2. Phrasing in 8’s – Choreography should be done is phrasing of eight counts or more before changing to the next step. Sometimes it takes them eight counts to realize what is going on and if the choreography changes too quickly they will always be behind the music. Give them enough time to catch up to the dance. The only time a phrasing of two or four works is if the music tells them what do with cues in the lyrics.

3. Repeat after me…USE repeat – Repeat is your best friend specifically for the chorus. You can make your chorus a little more challenging for your dancers as they will repeat that chorus three times in the dance and will eventually master the steps.

4. Use themes for choreography that are appropriate for the cognitive development of the dancer – Can the child relate to the lyrics in the song? Most 2-3 year olds don’t really know what it is like to be a princess yet, but they know how to make animal sounds. Most 2-3 and 3-4 year olds do very well with movement that is more like pantomime and gestures that emulate the music. If the music says “Bunny Ears” then remembering to make bunny ears is natural for the youngest dancers.

Choreography for 2-6 year olds5. Make the most of the musical accents and changes – This is so important. Even the youngest dancers can hear the big accent changes (the quiet parts, etc.) in music. Make sure your choreography matches the music. This will make learning and retaining the dance much easier for the young dancer because it makes sense to them musically.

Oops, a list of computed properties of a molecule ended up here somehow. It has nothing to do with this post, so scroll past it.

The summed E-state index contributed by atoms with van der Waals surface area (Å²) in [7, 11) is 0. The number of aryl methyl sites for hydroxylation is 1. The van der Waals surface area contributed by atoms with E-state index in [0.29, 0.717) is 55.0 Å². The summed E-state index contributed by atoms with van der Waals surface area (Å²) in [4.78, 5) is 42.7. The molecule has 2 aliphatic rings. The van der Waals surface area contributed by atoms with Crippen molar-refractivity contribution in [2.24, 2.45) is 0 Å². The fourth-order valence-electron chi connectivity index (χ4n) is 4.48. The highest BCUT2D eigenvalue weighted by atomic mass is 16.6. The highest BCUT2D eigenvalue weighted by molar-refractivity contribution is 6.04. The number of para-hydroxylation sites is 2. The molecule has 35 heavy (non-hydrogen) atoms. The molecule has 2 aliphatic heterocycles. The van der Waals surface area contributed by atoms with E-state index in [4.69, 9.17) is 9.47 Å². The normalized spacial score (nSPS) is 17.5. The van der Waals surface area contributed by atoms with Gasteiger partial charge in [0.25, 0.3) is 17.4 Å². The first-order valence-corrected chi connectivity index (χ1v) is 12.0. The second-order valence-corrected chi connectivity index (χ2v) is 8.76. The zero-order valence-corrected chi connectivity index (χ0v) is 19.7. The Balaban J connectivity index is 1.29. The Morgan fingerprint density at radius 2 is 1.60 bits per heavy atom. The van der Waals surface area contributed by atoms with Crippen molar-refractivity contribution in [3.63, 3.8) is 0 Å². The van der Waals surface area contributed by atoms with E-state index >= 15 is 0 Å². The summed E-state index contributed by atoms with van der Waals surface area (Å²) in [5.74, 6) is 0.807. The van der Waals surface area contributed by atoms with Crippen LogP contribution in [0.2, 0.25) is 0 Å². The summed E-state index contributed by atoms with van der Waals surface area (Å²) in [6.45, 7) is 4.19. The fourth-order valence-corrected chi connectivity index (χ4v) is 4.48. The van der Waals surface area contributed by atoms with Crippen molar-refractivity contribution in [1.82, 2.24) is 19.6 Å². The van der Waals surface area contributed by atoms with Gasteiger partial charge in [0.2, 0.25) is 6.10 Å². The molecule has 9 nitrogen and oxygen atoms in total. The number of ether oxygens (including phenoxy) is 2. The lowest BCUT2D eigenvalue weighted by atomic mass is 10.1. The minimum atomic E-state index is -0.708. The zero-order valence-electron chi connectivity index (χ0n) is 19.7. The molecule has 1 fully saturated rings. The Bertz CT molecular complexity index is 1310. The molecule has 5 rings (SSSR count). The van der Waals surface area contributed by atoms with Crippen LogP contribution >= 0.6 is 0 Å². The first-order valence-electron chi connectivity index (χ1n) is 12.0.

6. Keep staging changes and formations to a minimum – Remember, parents want to see their child happy and dancing onstage, not running around bumping into other kids seeming confused. They don’t care about exciting line changes or formations.

Choosing music for baby dances: When choosing music for baby recital dances ask yourself these questions. Does is have a beginning, middle and end? Is it too fast or too slow? Is the arrangement too complicated? Is it age appropriate? Is it too long? Can the dancers relate to the lyrics?

Tiffany’s tips for music:

• Tempo should allow for going slow or fast – so music with a middle tempo is the best.

• It needs to build and have a strong ending – no fades for babies.

• If it is a pop song or even Disney I can tell you it is too complicated for ages 2-3 and 3-4…sometimes 4-5 can handle those songs and the 5-6’s are fine as long as it is age appropriate. The 2-3 and 3-4’s need simple melodies that don’t distract them.

• No baby dance should be longer than two minutes.

• Editing is your friend. Sometimes I have to edit parts of the music from the start of the songs into the end to create a more exciting song for the audience and dancers.

• On the use of props: They need to be child size. No umbrellas for 2-3 and 3-4’s. Make sure you are using the prop each day in class.

About Twinkle Star Dance
Founded by Tiffany Henderson, owner of eight Tiffany’s Dance Academy locations in California, Twinkle Star Dance is a complete toolkit for studio owners that enables them to “plug” a recreational dance program into their existing studio without increasing their workload. Our mission is to help dance studio owners re-focus their efforts on the backbone of their studio – the recreational 2-6 year old dancers and the tricky 6-11 year old beginners. For more information, visit

All photos courtesy of Tiffany’s Dance Academy.